A college level example of the introduction and methods sections of a lab report for a qualitative analysis of forest communities lab.
Introduction: As a forest grows and develops, it goes through life stages, just like a human does. A newer forest will be different from an older forest that is growing in the same area, simply because it has not had as much time to develop and change. Centennial Woods in Burlington, Vermont is the site of new and old forest habitats. A portion of Centennial Woods was cut down about 200 years ago, and other sections have been cut since then. Logging in Centennial Woods created differences in habitat age throughout the forest; we can split the forest into areas of new growth and areas of old growth. A researcher is able to study the differences in tree size (circumference of tree at breast height), density of trees (number of individual trees per square meter), species richness and species evenness in the two habitats.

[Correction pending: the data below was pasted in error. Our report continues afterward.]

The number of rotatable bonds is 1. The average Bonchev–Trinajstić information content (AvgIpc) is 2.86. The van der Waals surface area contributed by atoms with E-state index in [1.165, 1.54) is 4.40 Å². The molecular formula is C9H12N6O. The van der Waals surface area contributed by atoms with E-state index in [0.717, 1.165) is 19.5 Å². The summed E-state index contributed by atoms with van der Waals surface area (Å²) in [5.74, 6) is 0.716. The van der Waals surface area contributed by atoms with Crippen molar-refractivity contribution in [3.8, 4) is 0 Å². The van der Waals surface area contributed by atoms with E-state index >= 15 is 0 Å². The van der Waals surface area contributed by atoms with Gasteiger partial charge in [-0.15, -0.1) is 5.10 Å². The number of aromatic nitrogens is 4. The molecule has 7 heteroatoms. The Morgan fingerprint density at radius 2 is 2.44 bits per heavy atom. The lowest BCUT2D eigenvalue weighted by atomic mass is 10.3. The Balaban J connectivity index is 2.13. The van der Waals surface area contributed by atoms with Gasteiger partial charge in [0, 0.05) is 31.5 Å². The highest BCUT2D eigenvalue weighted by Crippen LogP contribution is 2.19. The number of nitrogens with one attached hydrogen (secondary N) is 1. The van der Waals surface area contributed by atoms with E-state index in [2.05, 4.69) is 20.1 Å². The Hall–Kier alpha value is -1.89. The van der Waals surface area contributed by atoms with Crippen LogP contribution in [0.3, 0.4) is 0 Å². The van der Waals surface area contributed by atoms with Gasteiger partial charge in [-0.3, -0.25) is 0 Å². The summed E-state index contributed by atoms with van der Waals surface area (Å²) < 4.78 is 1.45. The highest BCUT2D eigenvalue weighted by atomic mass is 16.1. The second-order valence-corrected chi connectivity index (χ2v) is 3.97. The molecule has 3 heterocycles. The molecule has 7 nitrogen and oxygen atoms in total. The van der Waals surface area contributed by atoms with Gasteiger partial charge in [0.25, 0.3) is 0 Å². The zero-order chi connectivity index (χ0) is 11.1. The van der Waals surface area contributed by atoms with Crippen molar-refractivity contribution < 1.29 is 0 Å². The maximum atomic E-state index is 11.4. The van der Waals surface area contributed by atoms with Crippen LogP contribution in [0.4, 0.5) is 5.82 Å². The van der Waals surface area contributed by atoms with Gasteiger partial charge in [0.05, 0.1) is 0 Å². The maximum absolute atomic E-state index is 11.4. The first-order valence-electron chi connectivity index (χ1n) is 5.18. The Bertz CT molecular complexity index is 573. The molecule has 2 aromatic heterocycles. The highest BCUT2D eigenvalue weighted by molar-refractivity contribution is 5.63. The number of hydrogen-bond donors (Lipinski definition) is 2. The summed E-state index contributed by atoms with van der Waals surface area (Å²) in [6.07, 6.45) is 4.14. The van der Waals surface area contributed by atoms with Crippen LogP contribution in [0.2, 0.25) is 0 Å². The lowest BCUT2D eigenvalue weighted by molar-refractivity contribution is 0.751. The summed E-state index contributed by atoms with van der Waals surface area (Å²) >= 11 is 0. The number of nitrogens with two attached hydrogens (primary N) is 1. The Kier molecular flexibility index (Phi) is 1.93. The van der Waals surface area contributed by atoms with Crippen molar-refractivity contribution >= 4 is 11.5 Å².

For this investigation, our biological hypothesis was that the age of the forest played a role in the size and density of trees within the habitat, and therefore, the older habitat would have larger trees but would be less dense, while the newer habitat would have smaller trees but would be denser.
Methods: In this lab investigation, the class split into groups to perform belt transect surveys. Each group was responsible for a 25 meter-long transect in the old part of Centennial Woods and another in the newer section of Centennial Woods. The group member with the longest arms walked the length of each transect with arms outstretched. Whenever the walker touched a tree that was approximately 5 feet tall or more, the name of the tree was recorded and its circumference at breast height was measured in centimeters. The diameter of each tree at breast height (DBH) was later calculated using the measured circumferences.